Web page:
Jerusalem rabbis: Limit grooms’ alimony vow to 1 million shekels
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Jerusalem rabbis: Limit grooms’ alimony vow to 1 million shekels

Rabbincal court’s quest to cap prenuptial pledges comes as another group tries to make it easier for women to get divorces

An illustrative photo of a bride and groom taking portraits prior to their wedding, in Tel Aviv, November 4, 2015. (Flash90)
An illustrative photo of a bride and groom taking portraits prior to their wedding, in Tel Aviv, November 4, 2015. (Flash90)

The Jerusalem Rabbinical Court asked the country’s Chief Rabbinate to set a limit of 1 million shekels on the prenuptial agreement that obligates Jewish grooms to compensate their wives in case of a divorce.

The unusual request earlier this month comes in the wake of a divorce in which a woman demanded that her ex-husband pay her NIS 555,555 (roughly $145,000) because that was the sum he pledged to pay on his ketuba — the marriage contract required by Orthodox Jewish law, the Hebrew-language NRG news website reported Monday.

Her ex-husband argued he made the pledge as a testament of his love and appreciation for her, not thinking it would be legally binding. But in Israel, where rabbinical and other religious tribunals act as family courts within the framework of the judiciary, ketubas are admissible as an official contract.

Many grooms pledge astronomical sums they could not possibly afford, attaching numerous zeros after the number 18, which is numerologically equivalent to the Hebrew word for life, or the 555,555 figure, which is also seen as auspicious among Sephardic Jews. The custom of reading out the ketuba to the wedding guests during the ceremony adds incentive to name high figures, which the rabbinical court defined as unrealistic.

A man stands outside the Jerusalem Rabbinical Court. (Miriam Alster/Flash90)
A man stands outside the Jerusalem Rabbinical Court. (Miriam Alster/Flash90)

The panel of three rabbinical judges, known as dayanaim, that reviewed that specific divorce case was divided, with one judge ruling in favor of the ex-wife’s demand, while his colleagues determined the ex-husband should not have to pay the full sum. The rabbinical court, or beit din, finally awarded the woman the equivalent of NIS 120,000 ($31,600) from her ex-husband.

In the Jerusalem beit din’s request to the rabbinate to set a NIS 1 million cap on ketuba pledges, the judges demonstrated that unrealistic pledges date back centuries. They quoted a senior dayan in Morocco, Rabbi Shaul Even Danan, who denounced the custom 200 years ago.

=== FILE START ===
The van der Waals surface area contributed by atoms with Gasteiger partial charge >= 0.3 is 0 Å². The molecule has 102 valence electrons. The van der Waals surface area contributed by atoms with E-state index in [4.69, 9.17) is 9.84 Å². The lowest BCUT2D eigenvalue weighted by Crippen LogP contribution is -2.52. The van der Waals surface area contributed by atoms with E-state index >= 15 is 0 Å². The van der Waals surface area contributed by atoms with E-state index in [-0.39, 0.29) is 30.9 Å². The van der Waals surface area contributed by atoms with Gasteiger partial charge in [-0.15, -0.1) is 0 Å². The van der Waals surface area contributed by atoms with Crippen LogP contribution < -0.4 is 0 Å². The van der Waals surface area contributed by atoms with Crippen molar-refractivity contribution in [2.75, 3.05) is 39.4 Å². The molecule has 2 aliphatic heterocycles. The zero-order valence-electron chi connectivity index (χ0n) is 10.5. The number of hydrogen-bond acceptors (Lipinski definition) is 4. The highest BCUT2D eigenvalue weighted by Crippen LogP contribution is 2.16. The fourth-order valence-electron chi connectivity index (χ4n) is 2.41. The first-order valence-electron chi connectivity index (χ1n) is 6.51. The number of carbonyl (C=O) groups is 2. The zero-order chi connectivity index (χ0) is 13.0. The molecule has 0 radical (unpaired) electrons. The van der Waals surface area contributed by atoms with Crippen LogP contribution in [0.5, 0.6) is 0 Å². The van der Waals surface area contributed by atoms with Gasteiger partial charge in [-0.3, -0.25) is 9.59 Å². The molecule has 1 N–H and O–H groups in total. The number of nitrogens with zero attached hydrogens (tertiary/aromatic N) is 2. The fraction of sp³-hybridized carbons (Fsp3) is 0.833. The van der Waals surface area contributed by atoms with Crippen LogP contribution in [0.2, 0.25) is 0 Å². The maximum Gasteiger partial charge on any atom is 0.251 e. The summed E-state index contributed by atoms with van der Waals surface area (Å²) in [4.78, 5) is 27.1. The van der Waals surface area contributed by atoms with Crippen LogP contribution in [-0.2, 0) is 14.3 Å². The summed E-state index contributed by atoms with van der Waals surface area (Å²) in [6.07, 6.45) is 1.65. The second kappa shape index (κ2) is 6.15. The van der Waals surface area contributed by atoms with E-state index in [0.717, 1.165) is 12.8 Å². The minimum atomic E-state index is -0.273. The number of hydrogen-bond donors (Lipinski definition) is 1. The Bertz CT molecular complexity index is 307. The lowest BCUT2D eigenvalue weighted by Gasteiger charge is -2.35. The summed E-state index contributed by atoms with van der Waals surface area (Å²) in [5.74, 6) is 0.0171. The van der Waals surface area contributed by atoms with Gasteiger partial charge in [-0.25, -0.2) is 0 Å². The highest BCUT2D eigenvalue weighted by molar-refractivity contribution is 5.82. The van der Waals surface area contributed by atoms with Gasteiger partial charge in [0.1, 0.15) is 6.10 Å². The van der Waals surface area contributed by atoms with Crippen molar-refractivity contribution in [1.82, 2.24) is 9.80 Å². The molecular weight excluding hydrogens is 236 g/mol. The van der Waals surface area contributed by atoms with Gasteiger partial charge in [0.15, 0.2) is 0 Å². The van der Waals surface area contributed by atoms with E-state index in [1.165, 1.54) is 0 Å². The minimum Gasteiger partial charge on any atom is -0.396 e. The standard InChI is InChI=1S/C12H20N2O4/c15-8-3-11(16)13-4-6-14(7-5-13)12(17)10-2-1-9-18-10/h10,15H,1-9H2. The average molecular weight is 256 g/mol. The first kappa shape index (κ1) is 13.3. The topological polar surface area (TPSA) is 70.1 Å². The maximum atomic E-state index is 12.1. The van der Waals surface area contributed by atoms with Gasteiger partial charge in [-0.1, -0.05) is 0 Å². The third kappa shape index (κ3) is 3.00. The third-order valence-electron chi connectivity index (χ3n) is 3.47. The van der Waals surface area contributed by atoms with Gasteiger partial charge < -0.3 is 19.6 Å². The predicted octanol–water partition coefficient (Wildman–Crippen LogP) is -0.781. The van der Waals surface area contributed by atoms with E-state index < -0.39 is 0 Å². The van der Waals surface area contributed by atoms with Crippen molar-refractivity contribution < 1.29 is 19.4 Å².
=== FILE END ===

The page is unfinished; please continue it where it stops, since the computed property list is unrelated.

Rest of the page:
“The unwanted addition to custom of the inflated ketubas, which has spread through our lands reaching the millions, has become a laughable matter. Paupers without so much as a slice of bread to their name cannot be trusted to pay even a fraction of what they commit to paying — an action which is tantamount to lying outright,” he wrote.

Separately, the Tzohar Rabbinical Organization announced on Friday an intensified campaign to encourage marrying couples to sign a prenuptial agreement that is compliant with halacha, Orthodox Jewish law, and designed to prevent situations where husbands refuse to divorce their wives. The document is in addition to the ketuba.

Israelis celebrate Tu b'Av at the Israel Museum in Jerusalem (photo credit: Matanya Tausig/Flash90)
Israelis celebrate Tu B’Av at the Israel Museum in Jerusalem (Matanya Tausig/Flash90)

The campaign, which was announced ahead of Tu B’Av, a holiday known as the “Jewish Day of Love,” which this year will fall on Friday, comes amid an escalation in punishments given out by rabbinical courts to intransigent husbands who abuse the fact that, under Jewish law, a man must consent to divorcing his wife in order for the contract to be nullified.

Women who are refused a religious divorce, known as a get in Hebrew, are referred to as agunot, meaning “chained” or “anchored” in Hebrew meaning.

Agunot are not eligible to remarry under Jewish law, and any children they have with other men are in turn also ineligible to marry.

The Tzohar prenuptial agreement empowers the rabbinical judges who recognize it to nullify a marriage based on the man’s signed statement in advance that he consents to give his wife a get if requested to do so. Some 1,000 couples in Israel have signed the Tzohar contract.

In recent months, Israeli rabbinical courts have published the names of intransigent husbands to publicly shame them and slapped long prison terms on them, including a record five-year term earlier this month. In another precedent, the country’s highest rabbinical court recently sentenced a man to 30 days in prison for encouraging his son not to divorce the son’s disabled wife.

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